Next mod, charcoal basket. Using the Minion Method I've been getting 3 hours at a clip on a (smaller than Weber's) chimney of Kingsford and 2 small 12" splits of wood cut into four chunks each. With the new oxygen control and a proper container for fuel I'm hoping to double that to 6hrs between refuels.
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Old 12-28-2004, 08:16 AM   #9
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Looks awesome, E! Great job.

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Old 12-28-2004, 11:57 AM   #10
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WOW!!! What a difference, I actually have fire CONTROL. Open the damper a bit and the temp goes up, close it and the temp goes down. I took a chance and loaded the fire box with considerably more fuel than normal, put the lit fuel on top of the pile and I'm getting nice light blue and within reason whatever temp I want. I'm anxious to see how long the load lasts.
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Old 12-28-2004, 05:27 PM   #11
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Nice work, E.
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Old 12-30-2004, 10:21 AM   #12
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Quote:
I took a chance and loaded the fire box with considerably more fuel than normal, put the lit fuel on top of the pile and I'm getting nice light blue and within reason whatever temp I want. I'm anxious to see how long the load lasts.
Well here's what happened. In short it worked and real well.

Here's the details, I used the shop heater to preheat the smoker. Then I loaded up the firebox with 2 chimney's of briq with one chim of lump mixed in (did this becuase for the ham I was looking for a hotter fire 250+) and 4 12" splits cut into 4 chunks each. Didn't take long with the damper open to get up to temp. Once there I was able to hold it at 260 or so all day. With a couple small additions of fuel this initial load lasted 8hrs @ 250+. Was running short on wood smoke later in the cook so the last 3 hrs I added a skinny split each hour. Remembering what Jim said about impurities needing to pass through the hottest part of the fire, I pushed the splits kinda up under the coals. Even with cold wood and a mostly closed damper I got no white smoke. When it was time to glaze the ham I did add a small amount of lump to make sure I maintained good heat while opening and closing the door often.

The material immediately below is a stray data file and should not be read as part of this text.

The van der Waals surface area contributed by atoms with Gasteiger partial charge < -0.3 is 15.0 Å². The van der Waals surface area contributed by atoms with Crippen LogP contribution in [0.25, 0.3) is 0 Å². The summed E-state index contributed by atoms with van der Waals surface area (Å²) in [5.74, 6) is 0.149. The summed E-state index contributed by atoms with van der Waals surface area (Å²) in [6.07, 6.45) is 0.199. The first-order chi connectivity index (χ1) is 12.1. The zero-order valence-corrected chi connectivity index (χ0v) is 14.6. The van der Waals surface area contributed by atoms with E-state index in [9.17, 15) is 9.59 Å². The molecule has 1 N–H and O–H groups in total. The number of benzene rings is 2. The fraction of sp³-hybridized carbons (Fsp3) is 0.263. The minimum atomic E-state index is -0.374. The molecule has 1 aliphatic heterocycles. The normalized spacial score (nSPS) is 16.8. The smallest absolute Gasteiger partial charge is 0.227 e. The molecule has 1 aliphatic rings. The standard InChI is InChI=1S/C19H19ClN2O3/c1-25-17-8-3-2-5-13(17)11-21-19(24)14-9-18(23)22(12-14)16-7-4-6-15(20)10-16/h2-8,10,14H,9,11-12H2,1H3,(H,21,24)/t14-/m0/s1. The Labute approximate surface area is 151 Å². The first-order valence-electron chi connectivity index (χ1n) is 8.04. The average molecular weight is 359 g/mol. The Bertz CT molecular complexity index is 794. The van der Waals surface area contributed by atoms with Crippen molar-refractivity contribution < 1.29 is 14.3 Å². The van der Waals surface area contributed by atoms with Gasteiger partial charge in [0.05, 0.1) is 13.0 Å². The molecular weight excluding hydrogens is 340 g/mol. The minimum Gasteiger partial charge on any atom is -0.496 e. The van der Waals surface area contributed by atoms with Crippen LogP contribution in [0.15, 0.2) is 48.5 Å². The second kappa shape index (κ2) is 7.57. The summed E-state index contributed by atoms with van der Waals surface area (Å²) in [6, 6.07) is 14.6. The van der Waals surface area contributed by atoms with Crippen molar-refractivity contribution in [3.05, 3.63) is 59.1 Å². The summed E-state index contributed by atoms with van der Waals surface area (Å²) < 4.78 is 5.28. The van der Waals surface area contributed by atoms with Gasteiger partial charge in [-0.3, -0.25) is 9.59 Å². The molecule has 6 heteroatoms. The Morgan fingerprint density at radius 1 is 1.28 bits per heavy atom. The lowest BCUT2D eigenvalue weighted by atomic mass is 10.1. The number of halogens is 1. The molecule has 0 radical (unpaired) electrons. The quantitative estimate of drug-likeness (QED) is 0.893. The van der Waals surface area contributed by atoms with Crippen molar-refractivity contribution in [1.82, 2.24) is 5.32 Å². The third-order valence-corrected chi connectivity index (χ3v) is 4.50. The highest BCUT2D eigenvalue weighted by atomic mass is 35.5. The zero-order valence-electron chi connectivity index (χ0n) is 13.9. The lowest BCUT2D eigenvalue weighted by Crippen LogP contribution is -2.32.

I'm looking forward to trying a more conventional (<225 pit temp) cook and see how it goes. A basket is gonna be essential for best results as it will keep the lit stuff up on top of the unlit where it needs to be. I'm thinking that a pair of baskets will make a nice system. As basket "A" begins to die off, just give it a shake to get rid of the crap and pull it out dump the remaining coals on top of basket "B" , rake out the ash, slide in the fresh basket and keep right on cooking. The round firebox limits the height of the basket to what I'm guessing will be 6hrs of fire or so. Still much easier than tending every 45mis for sure.
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Old 12-30-2004, 11:08 AM   #13
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So does this mean your back on your arse ?